Review: What Happens Next

What Happens NextSixteen-year old Sid Murphy pretty much has everything: great friends, good grades, a supportive family, and a spot on the cheerleading team. She doesn’t have a boyfriend, but on the ski trip, meets older and handsome Dax Windsor, who seems like the perfect guy.

But then something happens one night on the ski trip and she can’t remember any of it. Ashamed by it all, Sid returns home trying to erase all memories of Dax and that night from her mind, and tries to pretend it didn’t happen.

Instead her grades start slipping, and her friends are no longer there. Sid takes up running, and soon, the pounds start falling off, and she stops eating.

Heartbreaking at times, What Happens Next tells the story of what you’re supposed to do when the unthinkable happens.

This book came to me with high praise and I expected a lot from it. Unfortunately, it just did not deliver.

There are a lot of serious issues being addressed in this book, such as rape, eating disorders, drug use and abuse, self-esteem issues, and many more. With so much going on, I expected some depth from the story, yet I didn’t find any. At times, some of the issues are merely glossed over on the surface, and are not really discussed in great detail. With something so serious (rape) at the heart of the story, I really would have liked some more insight into it, but instead the remainder of the story was focused a lot on the budding romance between Corey and Sid.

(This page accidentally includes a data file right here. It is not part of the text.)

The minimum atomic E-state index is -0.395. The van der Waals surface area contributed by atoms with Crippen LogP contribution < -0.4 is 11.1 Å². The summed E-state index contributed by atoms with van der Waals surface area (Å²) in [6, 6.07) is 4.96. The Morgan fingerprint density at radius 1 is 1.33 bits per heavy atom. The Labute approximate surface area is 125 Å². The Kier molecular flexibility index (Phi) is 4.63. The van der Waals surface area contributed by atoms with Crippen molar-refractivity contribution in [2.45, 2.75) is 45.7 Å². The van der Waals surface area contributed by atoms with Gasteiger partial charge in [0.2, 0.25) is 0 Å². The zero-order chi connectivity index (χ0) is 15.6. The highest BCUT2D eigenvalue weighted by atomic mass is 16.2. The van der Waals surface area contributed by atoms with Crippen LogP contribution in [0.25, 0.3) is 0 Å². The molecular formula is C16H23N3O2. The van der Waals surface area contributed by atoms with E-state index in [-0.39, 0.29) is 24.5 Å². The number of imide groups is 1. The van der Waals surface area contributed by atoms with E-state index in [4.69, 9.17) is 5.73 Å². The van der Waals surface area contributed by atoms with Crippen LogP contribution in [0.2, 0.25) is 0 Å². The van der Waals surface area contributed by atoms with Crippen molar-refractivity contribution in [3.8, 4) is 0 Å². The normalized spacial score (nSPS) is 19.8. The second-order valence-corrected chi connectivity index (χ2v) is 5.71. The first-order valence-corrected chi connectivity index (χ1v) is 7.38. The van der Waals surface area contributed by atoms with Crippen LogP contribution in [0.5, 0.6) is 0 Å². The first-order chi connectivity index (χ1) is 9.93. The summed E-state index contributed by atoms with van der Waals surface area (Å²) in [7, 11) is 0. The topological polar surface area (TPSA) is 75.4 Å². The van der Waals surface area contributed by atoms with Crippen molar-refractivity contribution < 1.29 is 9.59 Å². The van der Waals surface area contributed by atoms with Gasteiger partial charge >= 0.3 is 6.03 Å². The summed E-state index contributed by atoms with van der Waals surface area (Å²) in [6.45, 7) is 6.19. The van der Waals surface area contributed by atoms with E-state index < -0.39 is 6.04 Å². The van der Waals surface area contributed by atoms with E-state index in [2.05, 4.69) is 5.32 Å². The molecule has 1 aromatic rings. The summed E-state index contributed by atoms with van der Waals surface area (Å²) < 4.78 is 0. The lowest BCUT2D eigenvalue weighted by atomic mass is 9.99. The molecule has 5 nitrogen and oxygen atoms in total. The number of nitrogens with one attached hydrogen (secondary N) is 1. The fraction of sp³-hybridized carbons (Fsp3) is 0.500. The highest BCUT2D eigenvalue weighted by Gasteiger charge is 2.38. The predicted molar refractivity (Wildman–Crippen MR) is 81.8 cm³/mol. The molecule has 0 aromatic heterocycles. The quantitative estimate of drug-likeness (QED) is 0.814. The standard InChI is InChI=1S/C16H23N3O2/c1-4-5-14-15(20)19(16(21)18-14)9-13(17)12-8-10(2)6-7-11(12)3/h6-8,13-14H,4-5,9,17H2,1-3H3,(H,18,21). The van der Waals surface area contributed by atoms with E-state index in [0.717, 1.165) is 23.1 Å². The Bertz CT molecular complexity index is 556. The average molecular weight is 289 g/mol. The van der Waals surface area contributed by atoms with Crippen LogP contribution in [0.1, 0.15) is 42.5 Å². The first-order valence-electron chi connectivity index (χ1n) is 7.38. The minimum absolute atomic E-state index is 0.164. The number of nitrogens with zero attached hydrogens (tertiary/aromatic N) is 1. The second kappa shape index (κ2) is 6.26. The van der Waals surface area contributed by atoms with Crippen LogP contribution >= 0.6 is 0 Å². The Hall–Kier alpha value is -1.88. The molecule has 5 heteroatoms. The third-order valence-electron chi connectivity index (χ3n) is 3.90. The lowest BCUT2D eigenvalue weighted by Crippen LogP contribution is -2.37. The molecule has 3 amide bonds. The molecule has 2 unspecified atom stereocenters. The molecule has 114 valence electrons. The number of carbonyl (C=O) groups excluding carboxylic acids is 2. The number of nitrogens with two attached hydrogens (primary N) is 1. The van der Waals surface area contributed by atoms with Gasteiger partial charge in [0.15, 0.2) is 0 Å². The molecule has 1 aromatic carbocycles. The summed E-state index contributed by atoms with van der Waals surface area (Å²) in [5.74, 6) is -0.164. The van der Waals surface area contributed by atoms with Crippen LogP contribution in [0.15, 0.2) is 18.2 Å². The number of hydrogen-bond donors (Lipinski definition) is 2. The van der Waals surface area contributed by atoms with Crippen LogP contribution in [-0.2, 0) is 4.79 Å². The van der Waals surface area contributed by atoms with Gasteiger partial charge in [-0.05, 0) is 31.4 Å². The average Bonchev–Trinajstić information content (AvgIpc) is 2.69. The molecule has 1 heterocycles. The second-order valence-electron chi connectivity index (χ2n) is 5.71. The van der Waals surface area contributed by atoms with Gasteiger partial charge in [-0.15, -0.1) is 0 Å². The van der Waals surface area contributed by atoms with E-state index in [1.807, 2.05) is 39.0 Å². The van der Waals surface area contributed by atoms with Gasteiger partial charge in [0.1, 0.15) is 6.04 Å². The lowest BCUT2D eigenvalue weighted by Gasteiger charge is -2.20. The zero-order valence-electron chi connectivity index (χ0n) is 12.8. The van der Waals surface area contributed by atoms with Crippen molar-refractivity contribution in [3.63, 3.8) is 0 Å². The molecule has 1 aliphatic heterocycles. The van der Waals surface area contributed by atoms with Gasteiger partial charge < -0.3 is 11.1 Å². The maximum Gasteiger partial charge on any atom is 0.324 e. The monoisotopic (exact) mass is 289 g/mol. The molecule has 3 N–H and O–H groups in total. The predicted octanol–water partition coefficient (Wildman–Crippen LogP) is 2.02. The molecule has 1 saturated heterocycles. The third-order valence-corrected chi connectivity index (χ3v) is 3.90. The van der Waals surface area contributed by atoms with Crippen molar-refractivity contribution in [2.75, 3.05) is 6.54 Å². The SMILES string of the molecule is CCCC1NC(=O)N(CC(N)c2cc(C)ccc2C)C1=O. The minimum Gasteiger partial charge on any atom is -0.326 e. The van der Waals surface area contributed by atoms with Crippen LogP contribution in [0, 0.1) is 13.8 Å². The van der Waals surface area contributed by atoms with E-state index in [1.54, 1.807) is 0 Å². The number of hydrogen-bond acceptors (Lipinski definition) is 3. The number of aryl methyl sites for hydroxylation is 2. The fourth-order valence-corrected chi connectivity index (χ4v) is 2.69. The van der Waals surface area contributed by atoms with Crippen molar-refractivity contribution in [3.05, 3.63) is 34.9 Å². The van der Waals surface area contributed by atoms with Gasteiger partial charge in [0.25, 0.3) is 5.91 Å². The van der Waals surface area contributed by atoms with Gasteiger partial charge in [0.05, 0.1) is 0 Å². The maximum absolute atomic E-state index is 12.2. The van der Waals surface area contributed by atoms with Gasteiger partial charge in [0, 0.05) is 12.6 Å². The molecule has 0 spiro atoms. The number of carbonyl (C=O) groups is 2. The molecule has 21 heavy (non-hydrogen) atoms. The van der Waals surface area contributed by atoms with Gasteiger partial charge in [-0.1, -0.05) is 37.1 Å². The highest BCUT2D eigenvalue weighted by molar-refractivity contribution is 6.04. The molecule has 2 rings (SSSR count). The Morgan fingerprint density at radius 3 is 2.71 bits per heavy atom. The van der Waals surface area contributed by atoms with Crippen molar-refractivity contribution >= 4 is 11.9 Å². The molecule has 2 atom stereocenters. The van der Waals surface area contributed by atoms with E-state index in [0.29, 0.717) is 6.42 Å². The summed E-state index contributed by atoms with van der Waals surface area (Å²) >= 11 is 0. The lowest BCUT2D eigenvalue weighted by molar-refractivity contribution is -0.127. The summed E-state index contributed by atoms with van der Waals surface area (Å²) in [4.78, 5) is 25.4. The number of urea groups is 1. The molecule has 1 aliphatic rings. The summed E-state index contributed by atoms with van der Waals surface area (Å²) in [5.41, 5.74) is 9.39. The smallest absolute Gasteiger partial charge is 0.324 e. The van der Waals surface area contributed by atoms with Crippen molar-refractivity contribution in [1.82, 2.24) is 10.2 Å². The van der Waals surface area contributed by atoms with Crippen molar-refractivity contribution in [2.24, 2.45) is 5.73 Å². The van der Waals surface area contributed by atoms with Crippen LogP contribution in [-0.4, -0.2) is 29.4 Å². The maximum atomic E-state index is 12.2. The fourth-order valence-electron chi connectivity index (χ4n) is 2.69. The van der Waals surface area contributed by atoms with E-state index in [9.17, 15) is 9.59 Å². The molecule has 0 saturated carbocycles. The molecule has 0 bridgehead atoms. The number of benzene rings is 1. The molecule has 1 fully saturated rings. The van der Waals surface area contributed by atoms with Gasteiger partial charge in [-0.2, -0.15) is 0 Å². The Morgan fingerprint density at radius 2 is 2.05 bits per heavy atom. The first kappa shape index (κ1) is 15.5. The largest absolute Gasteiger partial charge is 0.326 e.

I also found it difficult to believe that Sid’s friends and family did not notice that something was going on with her, especially when she changed so much in so short a time period. Granted, her friends were angry at her for blowing them off after the ski trip, but I would have expected her mom to have taken note.

Sid’s secret is not revealed until the very end of the book, which was something that also disappointed me. With so much buildup until this moment, it felt sort of anti-climactic for the secret to come out and then for the story to end so abruptly. I would have liked to see what sort of steps her mom took to contact the police or maybe get Sid some counselling, but instead the book just ends.

With that being said, I didn’t hate this book, I was just a bit let down with the way it handled the story and the issues. I suppose I thought it was going to be kind of like Sarah Dessen’s books, which also deal with some heavy issues sometimes, but are very insightful and provide depth, but instead I just felt shortchanged.

So for that: 2.5/5.

Thanks for reading,

Ikhlas

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